Date of Award

Fall 12-18-2015

Document Type

Dissertation

Degree Name

Doctor of Philosophy (PhD)

Programs

Environmental Health, Occupational Health, and Toxicology

First Advisor

Nicholas Stergiou

Second Advisor

Mukul Mukherjee

Third Advisor

Ka-Chun Siu

Abstract

It has been shown that approximate one-third of US adults aged 40 years and older (69 million US citizens) have some type of vestibular problems. These declining abilities of the vestibular system affect quality of life. Difficulties in performing daily activities (dressing, bathing, getting in and out of the bed and etc.) have been highly correlated to loss of balance due to vestibular disorders. The exact number of people affected by vestibular disorders is still difficult to quantify. This might be because symptoms are difficult to describe and differences exist in the qualifying criteria within and across studies. Thus, it is crucial to develop a valid assessment. To measure how each sensory system contributes to postural control during walking, we developed a novel Locomotor Sensory Organization Test (LSOT).

Our results indicate that the contribution of visual input is significantly increased during locomotion, compared to standing in similar sensory conflict conditions. The increased visual gain in the LSOT conditions reflects the importance of visual input for the control of locomotion. In addition, if we investigated the postural control in walking in time series, the results showed visual input also had an effect but was not as prominent as the somatosensory input. Moreover, while applying Mastoid vibration (MV) on healthy young and older adults combined with LSOT assessment, we found that MV produced a significant increase in the amount of sway variability. Significant changes in the temporal structure of sway variability were only observed in the anterior-posterior direction in both age groups. However, the MV effect on the measure of the temporal structure of variability is opposite where MV produced an increasing effect in young adults. This is a very important finding as vestibular disorders has been difficult to diagnose lacking a systematic assessment leading to speculations that more than 1/3 of adults in the US that are 40 and older may experience vestibular problems that have never been diagnosed. Our experimental design and the results produced could guide a more reliable screening of vestibular system deterioration.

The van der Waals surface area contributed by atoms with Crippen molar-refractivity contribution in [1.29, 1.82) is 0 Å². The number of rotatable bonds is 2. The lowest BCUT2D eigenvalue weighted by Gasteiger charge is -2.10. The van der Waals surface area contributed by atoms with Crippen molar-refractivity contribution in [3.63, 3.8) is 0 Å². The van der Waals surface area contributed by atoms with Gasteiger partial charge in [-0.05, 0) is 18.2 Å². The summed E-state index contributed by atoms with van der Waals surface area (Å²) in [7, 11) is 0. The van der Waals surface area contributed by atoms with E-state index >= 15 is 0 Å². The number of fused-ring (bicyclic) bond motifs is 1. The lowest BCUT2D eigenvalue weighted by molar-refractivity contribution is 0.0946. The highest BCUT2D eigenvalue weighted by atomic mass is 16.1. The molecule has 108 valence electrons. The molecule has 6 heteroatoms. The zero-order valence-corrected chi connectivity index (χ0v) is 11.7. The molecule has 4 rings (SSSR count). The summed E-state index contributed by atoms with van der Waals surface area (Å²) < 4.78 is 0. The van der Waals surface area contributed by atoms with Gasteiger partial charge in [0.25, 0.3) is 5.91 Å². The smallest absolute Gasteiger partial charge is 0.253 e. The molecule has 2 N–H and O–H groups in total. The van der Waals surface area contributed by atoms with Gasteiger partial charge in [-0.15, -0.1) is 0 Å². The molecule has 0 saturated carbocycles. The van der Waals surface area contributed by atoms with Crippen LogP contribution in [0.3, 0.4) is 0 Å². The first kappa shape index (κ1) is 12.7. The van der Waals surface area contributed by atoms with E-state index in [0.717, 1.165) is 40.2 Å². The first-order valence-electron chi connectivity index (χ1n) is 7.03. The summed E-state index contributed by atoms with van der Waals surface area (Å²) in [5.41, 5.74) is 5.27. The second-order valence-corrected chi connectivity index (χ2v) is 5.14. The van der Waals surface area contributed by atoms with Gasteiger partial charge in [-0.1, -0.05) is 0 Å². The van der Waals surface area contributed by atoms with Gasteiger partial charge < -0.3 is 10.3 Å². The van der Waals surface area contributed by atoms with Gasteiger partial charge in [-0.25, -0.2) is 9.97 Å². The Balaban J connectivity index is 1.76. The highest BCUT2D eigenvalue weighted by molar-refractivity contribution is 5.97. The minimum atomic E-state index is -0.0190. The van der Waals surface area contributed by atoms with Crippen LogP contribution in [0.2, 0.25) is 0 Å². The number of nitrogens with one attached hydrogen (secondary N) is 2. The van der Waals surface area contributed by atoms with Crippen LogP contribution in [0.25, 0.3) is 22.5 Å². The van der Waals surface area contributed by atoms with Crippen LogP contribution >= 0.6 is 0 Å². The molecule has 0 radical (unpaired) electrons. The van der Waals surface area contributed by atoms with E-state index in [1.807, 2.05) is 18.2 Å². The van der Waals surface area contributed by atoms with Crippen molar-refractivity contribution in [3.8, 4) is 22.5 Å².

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Permission for Dissertation

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